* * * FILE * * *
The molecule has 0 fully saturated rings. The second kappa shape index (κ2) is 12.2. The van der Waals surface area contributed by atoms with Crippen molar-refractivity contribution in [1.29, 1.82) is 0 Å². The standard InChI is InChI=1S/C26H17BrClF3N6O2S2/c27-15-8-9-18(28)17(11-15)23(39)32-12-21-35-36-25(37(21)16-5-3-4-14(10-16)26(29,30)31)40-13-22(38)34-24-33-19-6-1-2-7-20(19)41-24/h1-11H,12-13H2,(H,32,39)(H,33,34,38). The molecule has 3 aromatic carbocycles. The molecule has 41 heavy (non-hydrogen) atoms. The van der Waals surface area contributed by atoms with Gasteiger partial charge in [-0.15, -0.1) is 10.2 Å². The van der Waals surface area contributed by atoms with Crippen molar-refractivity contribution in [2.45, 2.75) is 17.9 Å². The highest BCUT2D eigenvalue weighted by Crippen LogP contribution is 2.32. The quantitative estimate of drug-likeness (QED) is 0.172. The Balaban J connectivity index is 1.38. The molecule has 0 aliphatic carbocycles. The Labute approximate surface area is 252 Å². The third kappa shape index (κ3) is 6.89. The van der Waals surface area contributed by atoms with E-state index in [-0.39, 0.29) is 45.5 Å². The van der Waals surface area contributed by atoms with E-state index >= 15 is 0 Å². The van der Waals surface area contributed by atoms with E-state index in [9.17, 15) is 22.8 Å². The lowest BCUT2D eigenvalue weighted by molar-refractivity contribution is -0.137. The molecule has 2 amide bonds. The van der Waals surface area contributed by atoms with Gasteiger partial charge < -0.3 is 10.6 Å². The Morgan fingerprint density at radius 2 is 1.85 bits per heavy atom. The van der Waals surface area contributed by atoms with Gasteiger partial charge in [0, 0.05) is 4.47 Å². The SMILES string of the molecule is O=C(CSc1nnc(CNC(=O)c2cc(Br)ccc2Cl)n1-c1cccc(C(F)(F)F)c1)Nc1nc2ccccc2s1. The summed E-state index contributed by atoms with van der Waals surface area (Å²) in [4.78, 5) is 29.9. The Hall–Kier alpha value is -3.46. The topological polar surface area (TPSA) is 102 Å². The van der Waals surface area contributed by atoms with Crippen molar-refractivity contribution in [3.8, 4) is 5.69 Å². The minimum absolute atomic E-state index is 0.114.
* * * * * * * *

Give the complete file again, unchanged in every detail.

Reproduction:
The molecule has 0 fully saturated rings. The second kappa shape index (κ2) is 12.2. The van der Waals surface area contributed by atoms with Crippen molar-refractivity contribution in [1.29, 1.82) is 0 Å². The standard InChI is InChI=1S/C26H17BrClF3N6O2S2/c27-15-8-9-18(28)17(11-15)23(39)32-12-21-35-36-25(37(21)16-5-3-4-14(10-16)26(29,30)31)40-13-22(38)34-24-33-19-6-1-2-7-20(19)41-24/h1-11H,12-13H2,(H,32,39)(H,33,34,38). The molecule has 3 aromatic carbocycles. The molecule has 41 heavy (non-hydrogen) atoms. The van der Waals surface area contributed by atoms with Gasteiger partial charge in [-0.15, -0.1) is 10.2 Å². The van der Waals surface area contributed by atoms with Crippen molar-refractivity contribution in [2.45, 2.75) is 17.9 Å². The highest BCUT2D eigenvalue weighted by Crippen LogP contribution is 2.32. The quantitative estimate of drug-likeness (QED) is 0.172. The Balaban J connectivity index is 1.38. The molecule has 0 aliphatic carbocycles. The Labute approximate surface area is 252 Å². The third kappa shape index (κ3) is 6.89. The van der Waals surface area contributed by atoms with E-state index in [-0.39, 0.29) is 45.5 Å². The van der Waals surface area contributed by atoms with E-state index >= 15 is 0 Å². The van der Waals surface area contributed by atoms with E-state index in [9.17, 15) is 22.8 Å². The lowest BCUT2D eigenvalue weighted by molar-refractivity contribution is -0.137. The molecule has 2 amide bonds. The van der Waals surface area contributed by atoms with Gasteiger partial charge < -0.3 is 10.6 Å². The Morgan fingerprint density at radius 2 is 1.85 bits per heavy atom. The van der Waals surface area contributed by atoms with Gasteiger partial charge in [0, 0.05) is 4.47 Å². The SMILES string of the molecule is O=C(CSc1nnc(CNC(=O)c2cc(Br)ccc2Cl)n1-c1cccc(C(F)(F)F)c1)Nc1nc2ccccc2s1. The summed E-state index contributed by atoms with van der Waals surface area (Å²) in [4.78, 5) is 29.9. The Hall–Kier alpha value is -3.46. The topological polar surface area (TPSA) is 102 Å². The van der Waals surface area contributed by atoms with Crippen molar-refractivity contribution in [3.8, 4) is 5.69 Å². The minimum absolute atomic E-state index is 0.114.